Everyone here at Cedar Summit Farm is anxiously waiting for the four well-camouflaged Killdeer eggs to hatch. The nest is on the west side of the creamery, along the roadway that we stabilized a few years ago with a load of four inch crushed limestone rock. The Killdeer have the nest hidden among the rocks and the few spears of grass that grow there. Classified as a shore land bird, they rarely nest near water and have two black stripes across their white chest. Their call is a distinctive two syllable “kill deer”.
Our son and creamery manager, Mike, called me from the creamery last week wondering if we will move the two cows and four bulls along that road to a different pasture. That is when he told me about the Killdeer nest. Fearing for the nest on the edge of the roadway, we agreed to put two milk crates with empty bottles near the nest so a truck coming into our loading dock would not drive over it. We did move the cows and bulls on Monday after carefully stringing the polywire to have the animals avoid the nest. I did worry about all the truck and foot traffic among the road as the Killdeer always runs from the nest feigning injury in an effort to distract everyone from the nest. This is a natural reaction on its part, to keep predators away from their young. Florence put my mind at ease saying that the weather was warm enough that the eggs will be fine. Click here to watch a short video of the parent’s “broken wing act”.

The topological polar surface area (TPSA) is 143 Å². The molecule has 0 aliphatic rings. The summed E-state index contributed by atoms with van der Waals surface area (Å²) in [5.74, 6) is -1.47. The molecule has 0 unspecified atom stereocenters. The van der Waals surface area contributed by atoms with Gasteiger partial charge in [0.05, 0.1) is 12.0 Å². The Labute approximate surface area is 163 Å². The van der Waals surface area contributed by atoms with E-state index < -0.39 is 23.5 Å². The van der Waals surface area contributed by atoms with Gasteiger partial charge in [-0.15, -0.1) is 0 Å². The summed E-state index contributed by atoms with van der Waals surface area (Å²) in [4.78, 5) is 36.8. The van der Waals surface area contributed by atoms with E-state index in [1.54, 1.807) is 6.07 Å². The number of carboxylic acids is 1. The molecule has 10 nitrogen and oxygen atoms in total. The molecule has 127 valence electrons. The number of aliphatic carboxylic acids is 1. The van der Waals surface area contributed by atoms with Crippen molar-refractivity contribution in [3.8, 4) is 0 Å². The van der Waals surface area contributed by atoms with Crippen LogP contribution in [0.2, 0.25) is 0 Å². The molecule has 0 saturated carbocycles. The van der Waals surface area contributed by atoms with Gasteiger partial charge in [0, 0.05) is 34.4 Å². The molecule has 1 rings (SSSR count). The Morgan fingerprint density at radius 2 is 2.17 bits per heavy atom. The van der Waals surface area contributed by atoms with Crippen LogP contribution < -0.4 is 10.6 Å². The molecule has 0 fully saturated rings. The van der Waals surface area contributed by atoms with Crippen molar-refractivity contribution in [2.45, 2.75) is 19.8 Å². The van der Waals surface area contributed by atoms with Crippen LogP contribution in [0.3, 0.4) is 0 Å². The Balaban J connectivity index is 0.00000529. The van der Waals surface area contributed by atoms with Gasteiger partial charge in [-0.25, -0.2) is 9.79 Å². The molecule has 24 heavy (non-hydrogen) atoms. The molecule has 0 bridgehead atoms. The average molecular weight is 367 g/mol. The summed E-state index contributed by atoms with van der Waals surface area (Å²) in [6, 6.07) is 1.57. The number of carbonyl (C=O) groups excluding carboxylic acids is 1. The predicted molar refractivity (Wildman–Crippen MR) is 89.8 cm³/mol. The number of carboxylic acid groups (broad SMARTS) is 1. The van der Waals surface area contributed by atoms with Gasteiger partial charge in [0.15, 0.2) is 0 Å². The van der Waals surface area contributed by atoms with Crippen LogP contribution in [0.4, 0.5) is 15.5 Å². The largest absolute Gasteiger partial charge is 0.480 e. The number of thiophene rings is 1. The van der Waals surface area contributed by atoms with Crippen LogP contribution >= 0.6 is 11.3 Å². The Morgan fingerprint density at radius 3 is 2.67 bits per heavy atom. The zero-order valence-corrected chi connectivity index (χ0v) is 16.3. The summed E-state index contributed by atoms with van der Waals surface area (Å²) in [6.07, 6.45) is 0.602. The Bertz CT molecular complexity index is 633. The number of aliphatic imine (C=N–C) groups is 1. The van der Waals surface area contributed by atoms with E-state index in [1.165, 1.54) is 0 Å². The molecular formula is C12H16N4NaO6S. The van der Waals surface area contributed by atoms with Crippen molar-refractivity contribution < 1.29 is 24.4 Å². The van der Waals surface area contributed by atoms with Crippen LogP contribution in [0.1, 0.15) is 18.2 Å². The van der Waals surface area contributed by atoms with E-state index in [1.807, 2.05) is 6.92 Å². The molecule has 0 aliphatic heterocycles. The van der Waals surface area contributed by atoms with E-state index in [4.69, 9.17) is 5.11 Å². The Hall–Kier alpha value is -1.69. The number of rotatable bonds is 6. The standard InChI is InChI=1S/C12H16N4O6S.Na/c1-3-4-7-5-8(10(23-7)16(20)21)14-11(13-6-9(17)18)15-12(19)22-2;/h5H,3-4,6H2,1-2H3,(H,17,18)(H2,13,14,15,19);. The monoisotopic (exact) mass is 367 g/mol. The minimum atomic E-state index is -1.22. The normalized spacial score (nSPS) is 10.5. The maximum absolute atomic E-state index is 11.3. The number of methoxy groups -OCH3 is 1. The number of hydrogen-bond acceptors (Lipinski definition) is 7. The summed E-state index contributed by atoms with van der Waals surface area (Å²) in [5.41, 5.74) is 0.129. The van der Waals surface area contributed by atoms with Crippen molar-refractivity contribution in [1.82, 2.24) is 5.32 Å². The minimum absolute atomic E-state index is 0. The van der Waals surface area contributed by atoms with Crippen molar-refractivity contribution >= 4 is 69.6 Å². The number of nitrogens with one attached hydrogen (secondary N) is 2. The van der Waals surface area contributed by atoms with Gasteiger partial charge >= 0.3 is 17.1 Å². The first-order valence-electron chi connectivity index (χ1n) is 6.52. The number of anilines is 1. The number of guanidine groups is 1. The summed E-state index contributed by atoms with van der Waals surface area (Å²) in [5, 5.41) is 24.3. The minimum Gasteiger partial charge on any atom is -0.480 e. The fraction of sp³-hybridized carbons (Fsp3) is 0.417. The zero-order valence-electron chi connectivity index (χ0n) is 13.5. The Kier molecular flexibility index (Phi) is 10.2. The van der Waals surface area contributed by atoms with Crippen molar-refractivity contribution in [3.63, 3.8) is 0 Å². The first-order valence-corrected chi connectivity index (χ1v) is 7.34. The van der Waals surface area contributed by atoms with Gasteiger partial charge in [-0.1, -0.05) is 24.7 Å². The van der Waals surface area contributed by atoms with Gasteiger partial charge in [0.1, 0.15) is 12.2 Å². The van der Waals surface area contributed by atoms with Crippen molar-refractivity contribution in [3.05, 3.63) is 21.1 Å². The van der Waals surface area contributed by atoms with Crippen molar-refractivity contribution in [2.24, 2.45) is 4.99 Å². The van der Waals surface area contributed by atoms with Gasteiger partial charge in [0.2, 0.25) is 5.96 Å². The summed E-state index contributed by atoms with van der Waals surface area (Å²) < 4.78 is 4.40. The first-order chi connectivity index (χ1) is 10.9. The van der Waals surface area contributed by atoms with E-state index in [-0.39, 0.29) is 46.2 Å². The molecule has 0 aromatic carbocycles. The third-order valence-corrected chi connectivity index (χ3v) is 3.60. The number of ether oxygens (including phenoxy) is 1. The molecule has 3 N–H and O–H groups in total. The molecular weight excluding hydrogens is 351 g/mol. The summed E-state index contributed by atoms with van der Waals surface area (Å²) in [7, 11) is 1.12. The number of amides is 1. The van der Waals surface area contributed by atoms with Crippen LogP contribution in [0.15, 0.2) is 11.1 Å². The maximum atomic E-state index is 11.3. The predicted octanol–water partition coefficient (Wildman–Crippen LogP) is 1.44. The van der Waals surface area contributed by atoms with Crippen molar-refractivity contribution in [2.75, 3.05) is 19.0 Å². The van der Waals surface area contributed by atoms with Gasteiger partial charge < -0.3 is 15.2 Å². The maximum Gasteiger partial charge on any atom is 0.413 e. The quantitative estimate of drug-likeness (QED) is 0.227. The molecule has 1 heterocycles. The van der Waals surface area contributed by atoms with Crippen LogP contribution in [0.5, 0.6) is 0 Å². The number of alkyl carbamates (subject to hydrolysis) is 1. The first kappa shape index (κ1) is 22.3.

I told the grandkids, who are currently living with us, to watch for the young hatchlings that resemble little yellowish cotton balls on stilts searching for bugs. Spring is truly my favorite time of the year. Just yesterday Mama duck hatched 12 little ducklings and is outside now showing her brood what to eat.
Since Dave wrote this blog post, the Killdeer eggs have hatched!